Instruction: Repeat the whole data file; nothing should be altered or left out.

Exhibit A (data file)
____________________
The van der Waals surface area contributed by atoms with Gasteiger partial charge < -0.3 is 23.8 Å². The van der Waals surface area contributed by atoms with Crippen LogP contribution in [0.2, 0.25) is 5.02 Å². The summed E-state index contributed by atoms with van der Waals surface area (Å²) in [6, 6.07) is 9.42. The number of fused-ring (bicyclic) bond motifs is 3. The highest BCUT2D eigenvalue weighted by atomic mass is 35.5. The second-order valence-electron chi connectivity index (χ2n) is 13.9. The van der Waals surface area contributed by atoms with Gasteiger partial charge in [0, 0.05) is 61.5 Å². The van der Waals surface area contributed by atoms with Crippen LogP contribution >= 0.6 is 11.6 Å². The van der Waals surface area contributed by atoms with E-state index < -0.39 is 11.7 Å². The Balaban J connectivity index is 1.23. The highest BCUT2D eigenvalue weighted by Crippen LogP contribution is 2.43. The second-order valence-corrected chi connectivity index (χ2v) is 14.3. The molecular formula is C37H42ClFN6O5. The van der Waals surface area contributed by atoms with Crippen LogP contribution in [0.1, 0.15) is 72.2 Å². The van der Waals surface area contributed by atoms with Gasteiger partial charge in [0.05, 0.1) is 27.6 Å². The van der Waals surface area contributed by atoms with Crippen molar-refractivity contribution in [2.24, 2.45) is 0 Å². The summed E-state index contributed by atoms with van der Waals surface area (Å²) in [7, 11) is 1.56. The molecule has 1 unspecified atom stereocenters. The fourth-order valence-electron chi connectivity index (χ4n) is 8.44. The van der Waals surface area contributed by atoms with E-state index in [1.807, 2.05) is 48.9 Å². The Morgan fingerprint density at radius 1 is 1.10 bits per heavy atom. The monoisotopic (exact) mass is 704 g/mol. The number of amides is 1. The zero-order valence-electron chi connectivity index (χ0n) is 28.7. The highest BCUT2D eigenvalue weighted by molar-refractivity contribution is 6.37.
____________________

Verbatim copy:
The van der Waals surface area contributed by atoms with Gasteiger partial charge < -0.3 is 23.8 Å². The van der Waals surface area contributed by atoms with Crippen LogP contribution in [0.2, 0.25) is 5.02 Å². The summed E-state index contributed by atoms with van der Waals surface area (Å²) in [6, 6.07) is 9.42. The number of fused-ring (bicyclic) bond motifs is 3. The highest BCUT2D eigenvalue weighted by atomic mass is 35.5. The second-order valence-electron chi connectivity index (χ2n) is 13.9. The van der Waals surface area contributed by atoms with Gasteiger partial charge in [0, 0.05) is 61.5 Å². The van der Waals surface area contributed by atoms with Crippen LogP contribution >= 0.6 is 11.6 Å². The van der Waals surface area contributed by atoms with E-state index < -0.39 is 11.7 Å². The Balaban J connectivity index is 1.23. The highest BCUT2D eigenvalue weighted by Crippen LogP contribution is 2.43. The second-order valence-corrected chi connectivity index (χ2v) is 14.3. The molecular formula is C37H42ClFN6O5. The van der Waals surface area contributed by atoms with Crippen LogP contribution in [0.1, 0.15) is 72.2 Å². The van der Waals surface area contributed by atoms with Gasteiger partial charge in [0.05, 0.1) is 27.6 Å². The van der Waals surface area contributed by atoms with Crippen molar-refractivity contribution in [2.24, 2.45) is 0 Å². The summed E-state index contributed by atoms with van der Waals surface area (Å²) in [7, 11) is 1.56. The molecule has 1 unspecified atom stereocenters. The fourth-order valence-electron chi connectivity index (χ4n) is 8.44. The van der Waals surface area contributed by atoms with E-state index in [1.807, 2.05) is 48.9 Å². The Morgan fingerprint density at radius 1 is 1.10 bits per heavy atom. The monoisotopic (exact) mass is 704 g/mol. The number of amides is 1. The zero-order valence-electron chi connectivity index (χ0n) is 28.7. The highest BCUT2D eigenvalue weighted by molar-refractivity contribution is 6.37.